Even in this story, they acknowledge that she probably didn't need two of the three interventions because she had good prenatal testing -- which is what the doulas teaching our birth class took the time to explain to us. (They said Vit K was useful and important. And for the record, I went ahead with all three.) People pay a thousand dollars to doulas who make sure that people have the facts, including the risks and benefits, presented to them because too often the medical establishment is happy to just not bother. Our doula advised me to change hospitals for delivery because one followed more current evidence-based advice (such as actually letting women eat and drink freely during labor) while one did not. The one that did follow that advice, the one I switched to, has a far lower rate of C-sections, a major surgery that carries risks. At what point do I stop finding out this information and switch into "just trust us we know best" mode? The anti-vac movement draws the lines and makes decisons differently enough from me that I come to a very different conclusion, but i don't think the efforts to understand it have engaged enough with the sociological processes of the movement and ultimately, some of the not-completely-unfounded roots.
posted by slidell at 9:15 AM on February 23 [19 favorites]


Even in this story, they acknowledge that she probably didn't need two of the three interventions because she had good prenatal testing -- which is what the doulas teaching our birth class took the time to explain to us.

Yeah, when I was reading TFA I did a double-take at the fact that they were just automatically medicating babies for infections passed on from the mother - without so much as questioning if there was any reason to believe the mother might or might not even have those infections? It reminds me of all the pregnancy tests I've been given in the emergency room, some of them after my hysterectomy.
posted by The Underpants Monster at 9:35 AM on February 23 [5 favorites]


Like, are we talking Vaccine Enforcers in riot gear, or nurses sneaking in and vaccinating on the sly when the mother is asleep?

I read this as a moral objection rather than a practical one and I really don't get that.

All infant vaccinations we do are without patient consent because infants aren't capable of consent. It's just that in many places we leave that decision with the parents rather than doctors. But that's not law handed down by God, it's simply where society has mostly decided the decision should rest.

Many of the same people who would object to mandatory vaccinations of infants would be on the other side of the issue if it came to, say, Christian Scientists refusing to have their infant treated for diabetes or cancer. We intervene in those cases because the parents are making bad decisions which affect their child negatively. Parents refusing vaccines in the absence of legitimate medical reasons like an allergy are likewise making bad decisions. And those bad decisions can affect not only their own child but other people's children negatively. And yet somehow intervening in the case of Christian Scientists (or cases of neglect) is the obviously correct decision while intervening in the case of antivaxxers is the path to jackbooted Vaccine Enforcer tyranny? It doesn't make sense.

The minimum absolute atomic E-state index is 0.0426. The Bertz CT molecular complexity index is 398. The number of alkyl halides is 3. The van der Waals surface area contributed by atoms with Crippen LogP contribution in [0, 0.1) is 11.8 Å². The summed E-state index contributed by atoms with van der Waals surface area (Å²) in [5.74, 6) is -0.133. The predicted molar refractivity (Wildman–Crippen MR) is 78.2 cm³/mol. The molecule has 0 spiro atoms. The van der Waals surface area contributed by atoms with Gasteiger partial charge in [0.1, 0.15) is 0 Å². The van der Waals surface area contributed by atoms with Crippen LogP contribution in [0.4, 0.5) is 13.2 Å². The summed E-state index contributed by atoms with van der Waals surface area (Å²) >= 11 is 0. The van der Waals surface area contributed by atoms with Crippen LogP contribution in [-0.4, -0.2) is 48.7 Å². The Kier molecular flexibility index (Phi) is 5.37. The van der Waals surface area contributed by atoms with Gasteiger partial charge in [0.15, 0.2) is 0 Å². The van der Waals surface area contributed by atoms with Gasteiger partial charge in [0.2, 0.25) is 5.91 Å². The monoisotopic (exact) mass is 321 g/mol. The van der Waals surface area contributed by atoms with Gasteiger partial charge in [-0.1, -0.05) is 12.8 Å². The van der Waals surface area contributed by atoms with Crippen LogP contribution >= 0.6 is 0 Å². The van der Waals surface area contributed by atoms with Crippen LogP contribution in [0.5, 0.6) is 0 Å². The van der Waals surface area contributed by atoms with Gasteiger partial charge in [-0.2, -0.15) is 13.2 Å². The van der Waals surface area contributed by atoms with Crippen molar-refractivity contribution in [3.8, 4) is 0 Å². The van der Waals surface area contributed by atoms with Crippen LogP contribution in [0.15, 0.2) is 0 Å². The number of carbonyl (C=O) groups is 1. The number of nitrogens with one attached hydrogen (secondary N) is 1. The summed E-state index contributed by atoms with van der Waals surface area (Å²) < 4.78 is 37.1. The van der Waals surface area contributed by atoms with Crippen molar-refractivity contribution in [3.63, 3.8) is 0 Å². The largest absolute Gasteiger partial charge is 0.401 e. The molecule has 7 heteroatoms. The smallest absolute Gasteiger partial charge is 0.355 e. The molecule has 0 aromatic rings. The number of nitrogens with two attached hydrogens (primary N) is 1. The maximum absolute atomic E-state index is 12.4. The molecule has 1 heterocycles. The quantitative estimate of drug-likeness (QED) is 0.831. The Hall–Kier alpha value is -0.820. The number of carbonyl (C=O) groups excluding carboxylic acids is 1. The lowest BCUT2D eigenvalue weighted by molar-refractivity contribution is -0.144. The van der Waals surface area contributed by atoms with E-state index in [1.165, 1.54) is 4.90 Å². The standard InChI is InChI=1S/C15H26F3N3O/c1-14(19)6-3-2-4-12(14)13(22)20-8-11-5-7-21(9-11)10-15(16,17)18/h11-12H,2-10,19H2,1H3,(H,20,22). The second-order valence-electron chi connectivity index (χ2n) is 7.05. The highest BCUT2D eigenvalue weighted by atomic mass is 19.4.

There haven't yet been enough antivaxxers to make shifting the line of intervention seem necessary. But that could easily change; there's already been movement to get rid of personal vaccine exemptions in places hit by the recent measles outbreaks caused by anti-vaxxer parents.

Would some people still refuse vaccinations? Sure. And the Enforcer Squads don't pursue them relentlessly. Because the idea is to get the compliance rate high enough to ensure herd immunity, not necessarily to make sure that absolutely 100% bar none of parents get away with shirking their parental duty.
posted by Justinian at 10:11 PM on February 23 [4 favorites]


Many of the same people who would object to mandatory vaccinations of infants would be on the other side of the issue if it came to, say, Christian Scientists refusing to have their infant treated for diabetes or cancer. We intervene in those cases because the parents are making bad decisions which affect their child negatively. Parents refusing vaccines in the absence of legitimate medical reasons like an allergy are likewise making bad decisions.